Amsterdam. In exploring alternative accommodations in Amsterdam after our cruise, I settled on the Het Lam apartment on the Prinsengracht in the Spiegel Quarter, within walking distance to the Rijksmuseum and van Gogh Museum. The apartment is in short walking distance of two grocery stores, shops, and many restaurants (which we did not find particularly interesting).
Should you care to partake in Amsterdam’s marijuana culture, two Marijuana cafes are located close by. The area appeared to be quite safe, and we walked around day and night without concern.
Het Lam is located in a seventeenth century residence that was originally utilized as a warehouse. Located on the fourth floor (no elevator), and at the back of the building, the Het Lam has a large airy living room/dining room, a fully equipped kitchen, and upstairs there is one bathroom and two bedrooms. There are no handrails to the steep staircase, and should be added by the owners for safety.
The living room is large and furnished with a small couch, two club chairs, a large well stocked antique bookcase, armoire, and a dining table for four. Ancient beams cross the ceiling, and three large windows let in plenty of light during the day. At night, however, a single lamp was provided next to the couch for reading, which was inadequate. An additional end table, reading lamp, and coffee table would have been useful.
The kitchen is large and nicely decorated in Delft tile with modern appliances, a table and chairs for four, and has a washing machine with no dryer. Dishes, glassware, pots, pans, silver ware, and cooking utensils are provided, as well as a large countertop. The kitchen is not equipped with a dishwasher. A coat closet with good hangers opens into the kitchen.
The bathroom is nicely tiled, with a sink and large medicine cabinet, has a deep bathtub and modern enclosed shower compartment. Earlier reports of no hot water in the shower have been resolved, and hot water is abundant and water pressure acceptable. The bathtub, however, leaked through to the floor below due to faulty overflow plumbing. We were told that this is due for repair in January of this year. Toiletries provided were limited to a small bar of soap and body lotion. The towels were coarse and becoming threadbare and need replacing.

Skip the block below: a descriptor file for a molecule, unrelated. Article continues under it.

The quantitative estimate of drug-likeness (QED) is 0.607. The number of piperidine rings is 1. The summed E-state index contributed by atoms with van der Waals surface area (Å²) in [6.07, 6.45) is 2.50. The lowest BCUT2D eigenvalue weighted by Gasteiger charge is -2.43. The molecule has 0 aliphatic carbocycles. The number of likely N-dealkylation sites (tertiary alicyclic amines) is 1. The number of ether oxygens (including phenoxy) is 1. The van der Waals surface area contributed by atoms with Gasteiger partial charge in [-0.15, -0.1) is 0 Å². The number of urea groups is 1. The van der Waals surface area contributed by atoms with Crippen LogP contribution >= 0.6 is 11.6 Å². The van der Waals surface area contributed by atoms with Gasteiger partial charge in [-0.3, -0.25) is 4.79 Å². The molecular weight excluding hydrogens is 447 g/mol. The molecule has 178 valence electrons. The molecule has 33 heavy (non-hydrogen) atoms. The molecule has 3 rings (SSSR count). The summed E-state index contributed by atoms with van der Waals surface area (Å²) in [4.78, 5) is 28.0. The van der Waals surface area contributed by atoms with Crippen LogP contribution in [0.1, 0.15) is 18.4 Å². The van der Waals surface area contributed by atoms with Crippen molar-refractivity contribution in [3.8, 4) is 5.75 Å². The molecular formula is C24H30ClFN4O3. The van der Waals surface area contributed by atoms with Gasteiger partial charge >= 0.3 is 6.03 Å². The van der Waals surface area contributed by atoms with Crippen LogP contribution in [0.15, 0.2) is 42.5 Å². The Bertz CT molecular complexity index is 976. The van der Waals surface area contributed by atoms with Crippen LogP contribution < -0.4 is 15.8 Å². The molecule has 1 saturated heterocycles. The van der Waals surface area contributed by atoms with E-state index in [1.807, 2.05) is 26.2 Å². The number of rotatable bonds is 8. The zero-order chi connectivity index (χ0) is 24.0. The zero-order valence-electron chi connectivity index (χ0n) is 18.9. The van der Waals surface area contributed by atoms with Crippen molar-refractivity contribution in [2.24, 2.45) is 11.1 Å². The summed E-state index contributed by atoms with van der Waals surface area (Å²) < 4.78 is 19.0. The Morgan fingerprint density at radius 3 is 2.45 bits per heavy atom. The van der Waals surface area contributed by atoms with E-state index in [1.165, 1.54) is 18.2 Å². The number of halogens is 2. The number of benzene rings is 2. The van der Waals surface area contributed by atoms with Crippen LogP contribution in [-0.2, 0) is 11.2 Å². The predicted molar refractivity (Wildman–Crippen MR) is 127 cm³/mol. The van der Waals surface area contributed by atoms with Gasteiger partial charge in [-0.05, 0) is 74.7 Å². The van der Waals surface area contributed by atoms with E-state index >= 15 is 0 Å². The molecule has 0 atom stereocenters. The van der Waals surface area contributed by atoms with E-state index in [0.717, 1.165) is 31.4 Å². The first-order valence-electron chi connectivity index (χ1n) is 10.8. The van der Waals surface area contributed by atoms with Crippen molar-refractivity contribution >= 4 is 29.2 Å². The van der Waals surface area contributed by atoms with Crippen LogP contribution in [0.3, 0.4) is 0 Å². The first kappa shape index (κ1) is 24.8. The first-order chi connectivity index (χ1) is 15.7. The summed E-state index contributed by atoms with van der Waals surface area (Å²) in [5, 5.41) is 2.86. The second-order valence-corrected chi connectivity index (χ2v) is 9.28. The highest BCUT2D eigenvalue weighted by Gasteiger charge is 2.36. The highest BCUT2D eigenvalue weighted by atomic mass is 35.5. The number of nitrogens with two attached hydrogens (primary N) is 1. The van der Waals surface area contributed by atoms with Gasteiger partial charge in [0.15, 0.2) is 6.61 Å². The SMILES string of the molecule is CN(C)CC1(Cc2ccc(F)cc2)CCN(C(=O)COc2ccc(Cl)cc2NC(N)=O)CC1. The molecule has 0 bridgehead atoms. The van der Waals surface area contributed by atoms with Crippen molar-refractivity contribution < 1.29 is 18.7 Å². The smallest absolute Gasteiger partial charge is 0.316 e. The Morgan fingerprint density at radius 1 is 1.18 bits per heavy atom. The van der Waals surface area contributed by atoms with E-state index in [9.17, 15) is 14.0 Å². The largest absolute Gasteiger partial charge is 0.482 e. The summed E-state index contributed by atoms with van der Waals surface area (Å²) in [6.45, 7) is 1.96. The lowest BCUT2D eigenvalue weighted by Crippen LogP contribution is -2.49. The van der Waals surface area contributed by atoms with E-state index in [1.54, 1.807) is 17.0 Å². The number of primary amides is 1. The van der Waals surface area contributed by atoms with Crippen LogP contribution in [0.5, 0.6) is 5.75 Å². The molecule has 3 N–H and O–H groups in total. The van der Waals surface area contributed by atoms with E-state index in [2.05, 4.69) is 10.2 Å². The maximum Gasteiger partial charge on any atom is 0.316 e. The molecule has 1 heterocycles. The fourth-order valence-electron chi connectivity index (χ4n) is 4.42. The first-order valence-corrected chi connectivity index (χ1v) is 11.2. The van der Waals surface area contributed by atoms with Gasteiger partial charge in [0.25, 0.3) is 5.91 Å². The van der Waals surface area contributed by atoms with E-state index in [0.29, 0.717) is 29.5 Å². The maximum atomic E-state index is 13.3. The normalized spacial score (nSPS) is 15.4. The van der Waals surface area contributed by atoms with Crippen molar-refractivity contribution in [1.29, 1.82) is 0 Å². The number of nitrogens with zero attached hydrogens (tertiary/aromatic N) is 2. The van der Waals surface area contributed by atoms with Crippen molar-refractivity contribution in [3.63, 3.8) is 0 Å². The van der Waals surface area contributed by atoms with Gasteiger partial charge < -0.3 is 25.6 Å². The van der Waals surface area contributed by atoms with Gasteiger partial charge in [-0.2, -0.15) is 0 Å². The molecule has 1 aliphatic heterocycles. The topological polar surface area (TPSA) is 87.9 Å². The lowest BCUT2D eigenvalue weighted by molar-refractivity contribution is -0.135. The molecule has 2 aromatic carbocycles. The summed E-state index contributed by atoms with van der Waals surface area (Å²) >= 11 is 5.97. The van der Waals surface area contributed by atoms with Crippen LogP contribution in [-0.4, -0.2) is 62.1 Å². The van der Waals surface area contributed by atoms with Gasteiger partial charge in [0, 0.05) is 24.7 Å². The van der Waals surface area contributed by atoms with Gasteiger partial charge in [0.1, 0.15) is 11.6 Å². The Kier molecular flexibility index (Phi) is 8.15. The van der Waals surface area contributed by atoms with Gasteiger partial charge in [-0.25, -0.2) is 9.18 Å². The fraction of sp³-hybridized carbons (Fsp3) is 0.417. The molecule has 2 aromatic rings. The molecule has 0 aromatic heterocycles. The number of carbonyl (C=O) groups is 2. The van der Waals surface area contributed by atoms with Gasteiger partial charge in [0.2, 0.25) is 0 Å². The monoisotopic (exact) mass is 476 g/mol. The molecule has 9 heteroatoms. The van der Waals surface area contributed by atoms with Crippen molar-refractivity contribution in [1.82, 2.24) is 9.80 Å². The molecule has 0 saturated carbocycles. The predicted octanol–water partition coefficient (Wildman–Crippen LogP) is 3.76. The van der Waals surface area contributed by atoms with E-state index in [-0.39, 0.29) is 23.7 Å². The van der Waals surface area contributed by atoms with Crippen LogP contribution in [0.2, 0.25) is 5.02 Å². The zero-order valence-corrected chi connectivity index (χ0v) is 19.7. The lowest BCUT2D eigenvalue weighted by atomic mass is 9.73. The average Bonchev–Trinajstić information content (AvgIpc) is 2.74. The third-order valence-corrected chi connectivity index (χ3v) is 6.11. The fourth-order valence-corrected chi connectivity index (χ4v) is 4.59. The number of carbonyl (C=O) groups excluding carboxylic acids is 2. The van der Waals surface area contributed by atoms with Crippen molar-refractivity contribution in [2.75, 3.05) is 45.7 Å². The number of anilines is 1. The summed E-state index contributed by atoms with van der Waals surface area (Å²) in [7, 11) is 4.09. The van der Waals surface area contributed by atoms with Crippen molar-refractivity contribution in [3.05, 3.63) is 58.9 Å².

The two bedrooms are sparsely furnished with no bedside tables, but good reading lamps over each bed. Beds were large and comfortable fitted with down comforters and large foam pillows, which we found uncomfortable. Curtained shelving was available for clothes storage and each bedroom had windows that opened. A large hall closet providing ample space for hanging cloths and storing suitcases is located between the two bedrooms.
The apartment has wood floors throughout with an oriental style rug in the living room that provided a good image.
The apartment’s owner is located just across a small courtyard, and was both exceptionally charming and helpful. An interesting art historian, he was pleased to spend time chatting with us on several occasions, provided valuable advice and information on Amsterdam. One evening he stopped by for cocktails, bringing with him glasses of Genever, a juniper-flavored and strongly alcoholic traditional liquor of the Netherlands and Belgium, from which gin evolved.
Upon arrival, housekeeping was good but not thorough. Maintenance was a rather slipshod affair with curtain rods not held in place, some electrical plugs not working, and light bulbs needing replacement. We were unable to connect to the internet although wireless was provided.
All in all, however, the Het Lam apartment is of good value and should be seriously considered when selecting an Amsterdam apartment.